Nursemaid's ElbowWhat is nursemaid's elbow?
Nursemaid's elbow occurs when the radius (one of the bones in the forearm) slips out of place from where it normally attaches to the elbow joint. It is a common condition in children younger than 4 years of age. It is also called pulled elbow, slipped elbow, or toddler elbow. The medical term for nursemaid's elbow is radial head subluxation.
What causes nursemaid's elbow?
|A sudden pulling or traction on the hand or forearm causes nursemaid's elbow. This causes the radius to slip out of the ligament holding it into the elbow. It can occur when an infant rolls himself or herself over, from a fall or from pulling, or swinging a young child by the hand.|
What are the symptoms of nursemaid's elbow?
|The following are the most common symptoms of nursemaid's elbow. However, each child may experience symptoms differently. Symptoms may include:|
The symptoms of nursemaid's elbow may resemble other conditions or medical problems. Always consult your child's physician for a diagnosis.
How is nursemaid's elbow diagnosed?
|The diagnosis of nursemaid's elbow is made with a physical examination by your child's physician. |
It is important to call your child's physician immediately, or promptly take your child to the emergency department, if you suspect an injury.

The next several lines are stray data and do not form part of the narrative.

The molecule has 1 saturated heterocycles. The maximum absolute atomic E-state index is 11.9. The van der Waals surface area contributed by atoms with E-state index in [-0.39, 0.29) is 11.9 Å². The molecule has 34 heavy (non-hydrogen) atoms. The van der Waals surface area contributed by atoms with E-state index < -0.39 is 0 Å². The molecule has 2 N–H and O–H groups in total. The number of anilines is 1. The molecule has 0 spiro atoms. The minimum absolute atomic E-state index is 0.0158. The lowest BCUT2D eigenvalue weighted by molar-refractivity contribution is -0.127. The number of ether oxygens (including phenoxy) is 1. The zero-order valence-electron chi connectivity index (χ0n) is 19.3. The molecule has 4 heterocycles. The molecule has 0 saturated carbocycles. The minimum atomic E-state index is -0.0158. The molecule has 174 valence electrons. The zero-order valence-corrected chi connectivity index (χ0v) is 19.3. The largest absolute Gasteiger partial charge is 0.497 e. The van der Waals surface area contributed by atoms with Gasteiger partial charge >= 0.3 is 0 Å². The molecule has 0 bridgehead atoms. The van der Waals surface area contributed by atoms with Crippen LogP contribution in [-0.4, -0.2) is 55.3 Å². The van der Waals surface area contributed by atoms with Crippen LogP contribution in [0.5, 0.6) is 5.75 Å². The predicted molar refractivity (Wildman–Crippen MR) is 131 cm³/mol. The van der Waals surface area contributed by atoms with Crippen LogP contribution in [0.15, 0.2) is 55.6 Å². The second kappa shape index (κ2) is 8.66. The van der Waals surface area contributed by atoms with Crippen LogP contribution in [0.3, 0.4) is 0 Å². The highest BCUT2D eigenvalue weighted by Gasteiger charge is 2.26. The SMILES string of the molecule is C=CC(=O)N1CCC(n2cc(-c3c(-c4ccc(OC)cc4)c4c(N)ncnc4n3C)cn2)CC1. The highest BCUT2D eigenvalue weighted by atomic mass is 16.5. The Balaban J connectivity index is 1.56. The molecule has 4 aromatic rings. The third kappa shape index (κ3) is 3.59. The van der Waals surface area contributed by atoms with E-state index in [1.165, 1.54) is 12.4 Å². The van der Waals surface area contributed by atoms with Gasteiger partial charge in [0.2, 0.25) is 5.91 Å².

Treatment for nursemaid's elbow:
|Specific treatment for nursemaid's elbow will be determined by your child's physician based on the following:|
Treatment may include:
The injury can usually be reduced (fixed) by your child's physician with ease and often without the need for x-rays (unless other type of injury or fracture is suspected).
Once the elbow has sustained this type of injury, it is more likely to recur. If this happens again, call your child's physician or return to the emergency department for further evaluation and treatment. Most children outgrow the tendency for nursemaid's elbow by the age of 4.
Prevention of nursemaid's elbow:
Consult your child's physician for more information.
|Visit the Children's Hospital of Wisconsin Orthopedic Clinic page.|
Click here to view related Web sites
Return to the Orthopedics Home Page
Return to the Disorders, Diseases and Organ Topics Home Page